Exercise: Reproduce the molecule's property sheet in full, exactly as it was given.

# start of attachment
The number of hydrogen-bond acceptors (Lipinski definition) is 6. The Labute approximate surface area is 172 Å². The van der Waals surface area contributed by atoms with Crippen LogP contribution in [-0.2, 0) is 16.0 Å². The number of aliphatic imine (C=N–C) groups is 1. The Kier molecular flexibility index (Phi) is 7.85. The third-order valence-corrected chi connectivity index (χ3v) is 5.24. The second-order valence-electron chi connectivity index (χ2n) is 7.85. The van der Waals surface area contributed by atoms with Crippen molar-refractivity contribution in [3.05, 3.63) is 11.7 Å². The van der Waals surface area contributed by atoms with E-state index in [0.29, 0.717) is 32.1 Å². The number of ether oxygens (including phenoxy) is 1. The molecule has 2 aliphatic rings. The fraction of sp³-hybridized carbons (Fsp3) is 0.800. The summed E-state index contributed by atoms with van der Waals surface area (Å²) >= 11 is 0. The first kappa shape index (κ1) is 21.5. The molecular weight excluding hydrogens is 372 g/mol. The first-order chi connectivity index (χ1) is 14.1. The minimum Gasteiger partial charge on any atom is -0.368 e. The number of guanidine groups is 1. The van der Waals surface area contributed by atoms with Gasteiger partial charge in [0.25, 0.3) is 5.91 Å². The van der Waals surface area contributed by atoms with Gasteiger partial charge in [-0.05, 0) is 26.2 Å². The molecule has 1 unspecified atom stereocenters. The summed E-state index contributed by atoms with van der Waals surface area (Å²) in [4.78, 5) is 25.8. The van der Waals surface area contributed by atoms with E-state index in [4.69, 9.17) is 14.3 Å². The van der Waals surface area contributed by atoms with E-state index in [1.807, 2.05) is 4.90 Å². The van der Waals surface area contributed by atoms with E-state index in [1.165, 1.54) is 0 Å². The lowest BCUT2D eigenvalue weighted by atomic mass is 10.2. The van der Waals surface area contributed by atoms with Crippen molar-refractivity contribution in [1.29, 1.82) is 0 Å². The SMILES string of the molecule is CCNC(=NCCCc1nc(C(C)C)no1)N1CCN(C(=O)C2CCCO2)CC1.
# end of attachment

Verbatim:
The number of hydrogen-bond acceptors (Lipinski definition) is 6. The Labute approximate surface area is 172 Å². The van der Waals surface area contributed by atoms with Crippen LogP contribution in [-0.2, 0) is 16.0 Å². The number of aliphatic imine (C=N–C) groups is 1. The Kier molecular flexibility index (Phi) is 7.85. The third-order valence-corrected chi connectivity index (χ3v) is 5.24. The second-order valence-electron chi connectivity index (χ2n) is 7.85. The van der Waals surface area contributed by atoms with Crippen molar-refractivity contribution in [3.05, 3.63) is 11.7 Å². The van der Waals surface area contributed by atoms with E-state index in [0.29, 0.717) is 32.1 Å². The number of ether oxygens (including phenoxy) is 1. The molecule has 2 aliphatic rings. The fraction of sp³-hybridized carbons (Fsp3) is 0.800. The summed E-state index contributed by atoms with van der Waals surface area (Å²) >= 11 is 0. The first kappa shape index (κ1) is 21.5. The molecular weight excluding hydrogens is 372 g/mol. The first-order chi connectivity index (χ1) is 14.1. The minimum Gasteiger partial charge on any atom is -0.368 e. The number of guanidine groups is 1. The van der Waals surface area contributed by atoms with Gasteiger partial charge in [0.25, 0.3) is 5.91 Å². The van der Waals surface area contributed by atoms with Gasteiger partial charge in [-0.05, 0) is 26.2 Å². The molecule has 1 unspecified atom stereocenters. The summed E-state index contributed by atoms with van der Waals surface area (Å²) in [4.78, 5) is 25.8. The van der Waals surface area contributed by atoms with E-state index in [4.69, 9.17) is 14.3 Å². The van der Waals surface area contributed by atoms with E-state index in [1.807, 2.05) is 4.90 Å². The van der Waals surface area contributed by atoms with E-state index in [1.165, 1.54) is 0 Å². The lowest BCUT2D eigenvalue weighted by atomic mass is 10.2. The van der Waals surface area contributed by atoms with Crippen molar-refractivity contribution in [1.29, 1.82) is 0 Å². The SMILES string of the molecule is CCNC(=NCCCc1nc(C(C)C)no1)N1CCN(C(=O)C2CCCO2)CC1.